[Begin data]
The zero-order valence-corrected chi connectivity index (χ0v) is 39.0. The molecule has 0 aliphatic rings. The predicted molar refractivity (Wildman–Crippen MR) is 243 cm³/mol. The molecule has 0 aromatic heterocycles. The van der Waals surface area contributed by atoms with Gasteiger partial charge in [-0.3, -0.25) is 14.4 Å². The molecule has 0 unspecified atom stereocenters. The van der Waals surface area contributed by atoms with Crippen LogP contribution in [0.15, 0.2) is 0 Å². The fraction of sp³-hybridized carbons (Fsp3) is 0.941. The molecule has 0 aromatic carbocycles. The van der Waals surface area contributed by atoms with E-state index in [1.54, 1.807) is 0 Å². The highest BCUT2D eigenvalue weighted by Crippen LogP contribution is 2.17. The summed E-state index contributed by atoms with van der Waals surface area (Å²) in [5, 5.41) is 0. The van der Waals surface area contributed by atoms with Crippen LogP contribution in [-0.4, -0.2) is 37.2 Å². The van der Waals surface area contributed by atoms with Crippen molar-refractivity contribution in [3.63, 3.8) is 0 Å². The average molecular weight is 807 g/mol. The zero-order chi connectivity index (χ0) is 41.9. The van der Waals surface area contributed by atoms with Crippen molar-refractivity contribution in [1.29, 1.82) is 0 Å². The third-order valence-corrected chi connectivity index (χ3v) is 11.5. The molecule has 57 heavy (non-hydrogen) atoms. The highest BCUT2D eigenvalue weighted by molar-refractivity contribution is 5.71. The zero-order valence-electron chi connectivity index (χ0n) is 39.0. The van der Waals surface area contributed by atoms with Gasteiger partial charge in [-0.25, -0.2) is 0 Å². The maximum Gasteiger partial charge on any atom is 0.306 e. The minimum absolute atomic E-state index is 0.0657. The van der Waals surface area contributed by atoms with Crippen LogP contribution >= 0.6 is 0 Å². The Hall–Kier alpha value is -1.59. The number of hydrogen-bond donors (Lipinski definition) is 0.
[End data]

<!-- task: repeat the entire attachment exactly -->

The zero-order valence-corrected chi connectivity index (χ0v) is 39.0. The molecule has 0 aliphatic rings. The predicted molar refractivity (Wildman–Crippen MR) is 243 cm³/mol. The molecule has 0 aromatic heterocycles. The van der Waals surface area contributed by atoms with Gasteiger partial charge in [-0.3, -0.25) is 14.4 Å². The molecule has 0 unspecified atom stereocenters. The van der Waals surface area contributed by atoms with Crippen LogP contribution in [0.15, 0.2) is 0 Å². The fraction of sp³-hybridized carbons (Fsp3) is 0.941. The molecule has 0 aromatic carbocycles. The van der Waals surface area contributed by atoms with E-state index in [1.54, 1.807) is 0 Å². The highest BCUT2D eigenvalue weighted by Crippen LogP contribution is 2.17. The summed E-state index contributed by atoms with van der Waals surface area (Å²) in [5, 5.41) is 0. The van der Waals surface area contributed by atoms with Crippen LogP contribution in [-0.4, -0.2) is 37.2 Å². The van der Waals surface area contributed by atoms with Crippen molar-refractivity contribution in [3.63, 3.8) is 0 Å². The average molecular weight is 807 g/mol. The zero-order chi connectivity index (χ0) is 41.9. The van der Waals surface area contributed by atoms with Crippen molar-refractivity contribution in [1.29, 1.82) is 0 Å². The third-order valence-corrected chi connectivity index (χ3v) is 11.5. The molecule has 57 heavy (non-hydrogen) atoms. The highest BCUT2D eigenvalue weighted by molar-refractivity contribution is 5.71. The zero-order valence-electron chi connectivity index (χ0n) is 39.0. The van der Waals surface area contributed by atoms with Gasteiger partial charge in [-0.25, -0.2) is 0 Å². The maximum Gasteiger partial charge on any atom is 0.306 e. The minimum absolute atomic E-state index is 0.0657. The van der Waals surface area contributed by atoms with Crippen LogP contribution >= 0.6 is 0 Å². The Hall–Kier alpha value is -1.59. The number of hydrogen-bond donors (Lipinski definition) is 0.